As oil investors and traders closely monitor an oil price surge approaching the $100 per barrel mark, certain types of crude oil are already being traded at prices exceeding this significant threshold.
This underscores the prevailing anticipation of a constrained supply in the market.
The outright price of Nigerian crude Qua Iboe surpassed $100 a barrel on Monday, according to LSEG data.
Malaysian crude Tapis reached $101.30 last week, said Bjarne Schieldrop, an analyst at Swedish bank SEB, in a report.
Oil has risen to its highest level of 2023 as investors are focused on the prospect of a supply deficit in the fourth quarter after Saudi Arabia and Russia extended supply cuts.
The two are the biggest producers in the OPEC+ group, most other members of which are also curbing output.
“The overall situation is that Saudi Arabia and Russia are in solid control of the oil market,” Schieldrop said.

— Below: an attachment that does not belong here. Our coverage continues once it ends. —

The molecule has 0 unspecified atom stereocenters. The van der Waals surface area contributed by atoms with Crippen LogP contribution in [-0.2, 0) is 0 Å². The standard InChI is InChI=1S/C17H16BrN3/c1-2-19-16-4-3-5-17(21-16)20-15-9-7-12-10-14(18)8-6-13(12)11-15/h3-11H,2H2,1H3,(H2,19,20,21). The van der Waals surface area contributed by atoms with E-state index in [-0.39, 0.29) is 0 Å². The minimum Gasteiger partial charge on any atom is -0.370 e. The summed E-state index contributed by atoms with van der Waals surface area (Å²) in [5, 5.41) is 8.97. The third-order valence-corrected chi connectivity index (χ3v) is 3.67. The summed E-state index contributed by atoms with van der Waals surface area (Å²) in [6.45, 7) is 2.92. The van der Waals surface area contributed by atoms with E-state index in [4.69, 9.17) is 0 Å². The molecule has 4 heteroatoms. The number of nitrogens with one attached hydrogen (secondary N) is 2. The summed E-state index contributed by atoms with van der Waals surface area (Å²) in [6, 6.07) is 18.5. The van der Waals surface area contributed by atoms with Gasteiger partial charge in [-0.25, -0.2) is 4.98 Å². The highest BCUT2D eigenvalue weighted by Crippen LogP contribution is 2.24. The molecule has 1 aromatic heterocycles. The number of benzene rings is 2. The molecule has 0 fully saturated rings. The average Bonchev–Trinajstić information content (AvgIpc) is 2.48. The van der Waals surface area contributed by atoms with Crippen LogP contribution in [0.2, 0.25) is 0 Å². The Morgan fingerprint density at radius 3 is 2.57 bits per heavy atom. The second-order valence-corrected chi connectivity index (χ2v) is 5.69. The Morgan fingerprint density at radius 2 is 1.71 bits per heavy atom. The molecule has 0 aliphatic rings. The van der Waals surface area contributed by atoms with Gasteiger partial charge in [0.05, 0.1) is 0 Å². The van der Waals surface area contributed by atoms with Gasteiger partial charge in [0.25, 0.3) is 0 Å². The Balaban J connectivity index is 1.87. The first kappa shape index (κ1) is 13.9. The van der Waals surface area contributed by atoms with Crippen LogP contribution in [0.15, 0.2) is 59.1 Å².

Brent oil futures, a global benchmark, traded as high as $94.89 on Monday and the related benchmark used for trading much of the world’s physical cargoes, called dated Brent, stood just above $96 according to LSEG.
Qua Iboe, and some other crudes priced against Brent, are above $100 already because they are based on the price of dated Brent plus a cash differential or premium, currently assessed by LSEG at around $4.25 a barrel.
Schieldrop said dated Brent is highly likely to move above $100 as “only noise is needed to bring it above.” Swiss bank UBS sees Brent futures reaching triple digits.
“We expect Brent to trade in a range of $90–100 over the coming months, with a year-end target of $95,” said UBS analyst Giovanni Staunovo.